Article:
This is the original Henri video.

There is a restaurant that is named Au Chat Noir at the location where presumably Steinlen was born or lived.

Sue bought this Chat Noir handbag hook (I think in Spain not France). She should use it at the restaurant.

Henri has a facebook page – Henri, le Chat Noir. I look forward eagerly for more of Henri’s ennui.

There was a little behind-the-scene video about Henri but it seems to have been taken down, presumably to preserve the mystique.

Electron is a four-day festival that ran from April 5 to April 8, spanning the Easter weekend of 2012. Below is this year’s poster – the city in the background is Geneva.

It is an annual electronic cultures festival that included workshops, contemporary art exhibits, concerts, conferences and parties. These events took place at various venue in the center of Geneva and continued with music acts which finished at 4am each night. One can buy a day pass or a festival pass which allows entrance for a day or 4 days.

We went on Good Friday, checked out a few DJs playing sets in the park where people were having drinks, skateboarding, etc. –  a nice way to spend an afternoon.

Cycloïd-E Black Box was an incredible piece of art  – a mobile sonic sculpture. The thing made with five stainless steel tubes, each one hinged at the end of another, each with a loudspeaker at the end blasting noises, and swinging and waving about in a darkened room like a giant metal snake – very menacing and mysterious.

We saw it in the basement of a theatre. The segments move independently of each other, sometimes folding themselves up, sometimes extending fully.

If its base can move, it will become a very scary robot, something right out of the pages of 1960’s sci-fi novels. It will fit right into Patrick Mcgoohan’s The Prisoner.

No photo can do this piece of art justice. It is the highlight of the festival for me. Experience it with my video here.  I found another video of it online, embedded it at the end of the post.

Later on, we saw Mike Ladd vs Thavius Beck at the Rez in L’Usine.. They were energetic and made the most watchable performance. Most of the time, they were bashing their keyboards facing each other, a bit of rapping in between. Follow the link to find their youtube videos.

Cristian Vogel  at the Palladium. Interesting stuff, strung it together well but somehow did not seem to work up the crowd (possibly too early, his slot was before midnight). For the curious, follow the link for youtube videos.

Opuswerk at the Palladium – not bad but not great, house music.

Light year – they sounded more mainstream, electropop, played at the Zoo in L’Usine.

One of the venue was Le Commun at the BAC (Batiment d’Art Contemporain) – where the music by Eliane Radigue – “Trilogie Adnos” was performed.  She is a legend of classical electronic music of France, heavily influenced by Tibetan meditation.  The piece was at least 75 minutes of warm, undulating electronic background noise with some notes sprinkled here and there.  It was played in a darkened room where many people lied down on the platforms (cushion provided) or the floor to meditate or fall asleep.  It was very relaxing. At the end of the performance, she appeared personally to greet the audience.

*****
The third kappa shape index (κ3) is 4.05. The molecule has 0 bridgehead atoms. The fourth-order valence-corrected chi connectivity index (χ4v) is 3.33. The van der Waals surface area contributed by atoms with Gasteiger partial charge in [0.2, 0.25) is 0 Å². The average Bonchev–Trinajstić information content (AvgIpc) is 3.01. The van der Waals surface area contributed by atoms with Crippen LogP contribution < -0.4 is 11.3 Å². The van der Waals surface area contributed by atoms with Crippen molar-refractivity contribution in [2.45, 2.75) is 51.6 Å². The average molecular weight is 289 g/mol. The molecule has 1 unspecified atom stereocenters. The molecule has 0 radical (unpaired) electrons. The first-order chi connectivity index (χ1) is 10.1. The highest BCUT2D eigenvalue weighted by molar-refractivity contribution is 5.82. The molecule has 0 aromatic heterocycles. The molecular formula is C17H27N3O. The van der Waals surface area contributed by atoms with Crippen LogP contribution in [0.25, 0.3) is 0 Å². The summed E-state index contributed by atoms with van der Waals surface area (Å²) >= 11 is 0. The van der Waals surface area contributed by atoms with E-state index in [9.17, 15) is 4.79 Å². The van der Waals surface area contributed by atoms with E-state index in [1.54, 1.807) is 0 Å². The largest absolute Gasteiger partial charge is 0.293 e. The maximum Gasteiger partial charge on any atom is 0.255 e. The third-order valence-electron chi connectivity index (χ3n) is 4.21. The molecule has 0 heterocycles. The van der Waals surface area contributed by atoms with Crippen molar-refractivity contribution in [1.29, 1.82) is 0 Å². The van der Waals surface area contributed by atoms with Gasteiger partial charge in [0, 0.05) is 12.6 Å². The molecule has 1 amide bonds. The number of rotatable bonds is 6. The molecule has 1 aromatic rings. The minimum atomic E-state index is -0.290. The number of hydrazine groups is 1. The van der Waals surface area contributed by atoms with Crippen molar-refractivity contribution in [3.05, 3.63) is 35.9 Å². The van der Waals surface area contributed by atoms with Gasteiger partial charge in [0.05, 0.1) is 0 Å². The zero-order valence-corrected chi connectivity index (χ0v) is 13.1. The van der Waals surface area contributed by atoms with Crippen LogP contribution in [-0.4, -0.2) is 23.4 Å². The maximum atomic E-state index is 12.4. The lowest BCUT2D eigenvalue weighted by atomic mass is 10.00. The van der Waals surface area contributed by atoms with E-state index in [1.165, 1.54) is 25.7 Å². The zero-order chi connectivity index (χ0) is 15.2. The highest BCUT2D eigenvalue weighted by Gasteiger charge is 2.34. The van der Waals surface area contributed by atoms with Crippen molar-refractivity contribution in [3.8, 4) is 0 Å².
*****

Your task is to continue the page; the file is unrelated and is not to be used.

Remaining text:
A sculpture at the bar just outside Le Commun.

Here is somebody else’s video of Cycloid-E on Youtube – a much more professional job. The sounds produced by the sculpture in this video is different from the one we heard. They used several cameras here. Enjoy the performance.

Continuing with our tour of Château de Chillon started in part 1 which focused on the inside, we now go outside.

Scaled model of Chillon – the lake is on the far side of the castle where there are no turrets. I guess they do not expect invaders to attack from the lake. My vantage point above the model is similar to that when I took the picture below.

If one looks out of the arrow loops in the wall and the turrets, the view is unparalleled.

This is a view of Villeneuve, looking east from Chillon with the Rhone valley to the right. Can you see below the A9 viaduct a white train running along the lake front ? That local train runs all the way from Lausanne along the edge of the lake, it is one of the prettiest line in Switzerland.

Looking further to the right from the view above, the French Alps can be seen on the other side of the Rhone valley across the lake.

What is this ? Through this hole, one can see the lake below.

Well, they were medieval toilet seats. No discussion about putting the seat down. And it must be cold.

One of the recurrent themes about the castle is the role it played in witch hunt trials and execution.  Apparently, there were a lot of witches in this area (Valais) in the 14th and 15th century. Many were private or political conflicts that were deliberately linked to witchcraft and resolved by religion.

The chateau has a second line of defense, an internal moat, but I am not sure if it was filled with water, however.

Soldiers can patrol the entire perimeter of the castle at the top of the wall.

From the top of the perimeter wall, looking west from Chillon, one can see Montreux, and possibly Vevey.

Looking below, two swans looked like rocks. They were indeed very large birds, fattened by all the passing tourists.


There is a little jetty by the entrance of the chateau.

After we left the chateau, we drove over to Villeneuve to get on the A9 to speed back home.  Looking back, Chillon is just visible under the beginning of the A9 viaduct on the left.

Like most of the towns along the lake, Villeneuve has a beautiful park by the lake.

Chateau de Chillon is located near Montreux on the north shore of Lac Leman – about 40 minutes drive from where we live.

It is an extremely popular castle for obvious reasons: its history (built in the middle ages), physical setting (lake side), location (historically on the north-south Alps trade route) and literature connection (Byron). Its popularity is underlined by this Chinese language flyer on the chateau’s official site.